Increased demand and a significant decline in domestic gasoline stocks drove the record gasoline prices in 2007 (see chart 2). Refinery outages in Mississippi, Louisiana, and Texas had a notable effect on gasoline stocks. One of the more serious shutdowns was at a Chevron refinery unit in Pascagoula, Miss., which shut down after a fire in August. The unit, capable of processing 330,000 barrels of oil per day, was operating at reduced capacity in November. Repairs should be completed by first quarter 2008, according to Bloomberg.

Many of the factors blamed for the continued rise in oil prices boiled down to supply concerns about sufficient crude oil inventories and ongoing tensions in the Middle East. For most of 2007, crude oil inventories in the Gulf of Mexico—and in the United States as a whole—remained either around or above the five-year average. Although still within the average, crude inventories began to decline in July and reached a two-year low in October. Crude oil inventories hovered around historically normal levels by the end of the third quarter of 2007, but concern exists that the growth of the oil supply is not matching the growth in demand (see chart 3).

Looking ahead to 2008
The outlook for oil prices is quite uncertain. This time last year, the Energy Information Administration (EIA) forecast that oil prices would rise moderately, to around $65 per barrel by the end of 2007—in hindsight, an optimistic projection. Currently, oil markets appear influenced by a variety of factors, and while oil prices might retreat from record highs, it is unlikely that the U.S. prices for a barrel of crude will return to the $50–$60 range any time soon. The EIA forecasts that U.S. crude in 2008 will average $85 a barrel.

Companies that participated in the Gulf of Mexico Lease Sale were willing to spend millions of dollars on lease rights that will take several years to develop and turn into profits, suggesting that the firms anticipate that oil prices will remain high for some time. Additionally, the Organization of Petroleum Exporting Countries increased oil production by 500,000 barrels a day in November, and some analysts believe the increase will not alter the current tight market enough to affect prices. In 2006, the United States alone consumed more than 20 million barrels of oil per day, according to the EIA.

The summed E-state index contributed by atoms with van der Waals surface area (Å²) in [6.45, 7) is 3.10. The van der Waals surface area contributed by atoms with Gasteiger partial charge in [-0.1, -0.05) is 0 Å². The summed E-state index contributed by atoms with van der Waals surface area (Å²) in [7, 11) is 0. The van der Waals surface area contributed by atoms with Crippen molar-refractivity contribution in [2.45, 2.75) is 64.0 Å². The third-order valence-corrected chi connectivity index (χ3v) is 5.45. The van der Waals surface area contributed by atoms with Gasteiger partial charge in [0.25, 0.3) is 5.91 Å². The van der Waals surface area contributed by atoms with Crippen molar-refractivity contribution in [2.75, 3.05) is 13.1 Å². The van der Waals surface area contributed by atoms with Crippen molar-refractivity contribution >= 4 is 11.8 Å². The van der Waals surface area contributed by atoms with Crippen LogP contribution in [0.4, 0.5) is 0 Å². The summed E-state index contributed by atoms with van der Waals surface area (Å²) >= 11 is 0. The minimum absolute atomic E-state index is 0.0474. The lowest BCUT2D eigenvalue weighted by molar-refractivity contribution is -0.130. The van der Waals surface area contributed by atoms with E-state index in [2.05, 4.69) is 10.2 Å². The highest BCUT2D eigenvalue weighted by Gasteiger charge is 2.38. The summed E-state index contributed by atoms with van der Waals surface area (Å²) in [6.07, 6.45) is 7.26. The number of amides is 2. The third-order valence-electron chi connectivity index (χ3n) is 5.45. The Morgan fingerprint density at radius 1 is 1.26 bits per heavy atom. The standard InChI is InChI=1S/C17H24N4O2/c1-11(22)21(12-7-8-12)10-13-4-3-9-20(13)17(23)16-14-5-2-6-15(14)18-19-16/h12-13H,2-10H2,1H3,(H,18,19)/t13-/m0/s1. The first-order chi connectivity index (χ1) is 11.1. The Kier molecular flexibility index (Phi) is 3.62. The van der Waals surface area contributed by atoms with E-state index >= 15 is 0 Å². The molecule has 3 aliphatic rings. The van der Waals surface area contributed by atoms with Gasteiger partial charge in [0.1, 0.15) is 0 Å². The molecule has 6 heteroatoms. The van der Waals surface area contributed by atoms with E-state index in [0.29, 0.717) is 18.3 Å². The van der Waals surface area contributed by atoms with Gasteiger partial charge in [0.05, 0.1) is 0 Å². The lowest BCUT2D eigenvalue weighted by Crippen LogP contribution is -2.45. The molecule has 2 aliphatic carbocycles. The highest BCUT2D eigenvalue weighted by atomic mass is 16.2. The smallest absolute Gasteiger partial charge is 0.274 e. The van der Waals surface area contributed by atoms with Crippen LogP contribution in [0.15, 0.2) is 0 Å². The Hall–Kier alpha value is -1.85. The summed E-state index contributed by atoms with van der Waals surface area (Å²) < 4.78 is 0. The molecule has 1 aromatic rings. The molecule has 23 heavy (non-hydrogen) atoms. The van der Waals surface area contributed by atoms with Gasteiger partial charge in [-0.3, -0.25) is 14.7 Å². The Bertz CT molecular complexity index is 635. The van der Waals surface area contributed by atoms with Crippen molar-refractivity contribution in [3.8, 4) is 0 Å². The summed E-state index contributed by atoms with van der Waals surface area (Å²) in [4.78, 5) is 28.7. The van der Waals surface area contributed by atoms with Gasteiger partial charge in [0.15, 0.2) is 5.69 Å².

Higher crude oil prices will likely mean higher natural gas and heating fuel prices for consumers this winter. Natural gas prices in the South this winter are expected to be 7.2 percent higher and heating oil prices 31 percent higher than last winter, the EIA says in its winter outlook.

But higher prices also have stimulated substantial new production in the region. The Independence Hub in Mississippi, now the world's largest offshore natural gas processing facility as well as the deepest production platform in the Gulf, began production last July. The hub, which expects to reach its full capacity by the end of 2007, could increase natural gas supplies from the Gulf by 10 percent, according to the Oil and Gas Journal and Bloomberg.

The world's largest floating platform, Thunder Horse, off the coast of Mississippi, is scheduled to begin production in early 2009. This platform has the capacity to produce 250,000 barrels of oil per day. British Petroleum's Atlantis platform in the Gulf of Mexico is also scheduled to start production by the end of 2007 and can produce 200,000 barrels of oil and 180 million cubic feet of natural gas per day, the company says.

Other new rigs capable of drilling in very deep water are being constructed in the Gulf. These rigs should be ready in late 2008 or early 2009, which could mean a noticeable increase in crude oil production, the MMS says. Marathon Oil is spending an estimated $3.2 billion to expand its refinery in Garyville, La., increasing the refinery's crude oil capacity from 245,000 barrels a day to 425,000 barrels a day. The expansion began in March 2007, with completion scheduled for late 2009. The construction will require around 2,000 workers, and the expansion project will create approximately 200 new full-time employees. In addition, Valero Energy Corp. will expand production—currently 250,000 barrels a day—at its refinery in Norco, La., over the next three years.

Therefore, while energy producers scramble to increase the supply of their product on the market, the worldwide appetite for energy will likely keep supplies tight and prices high.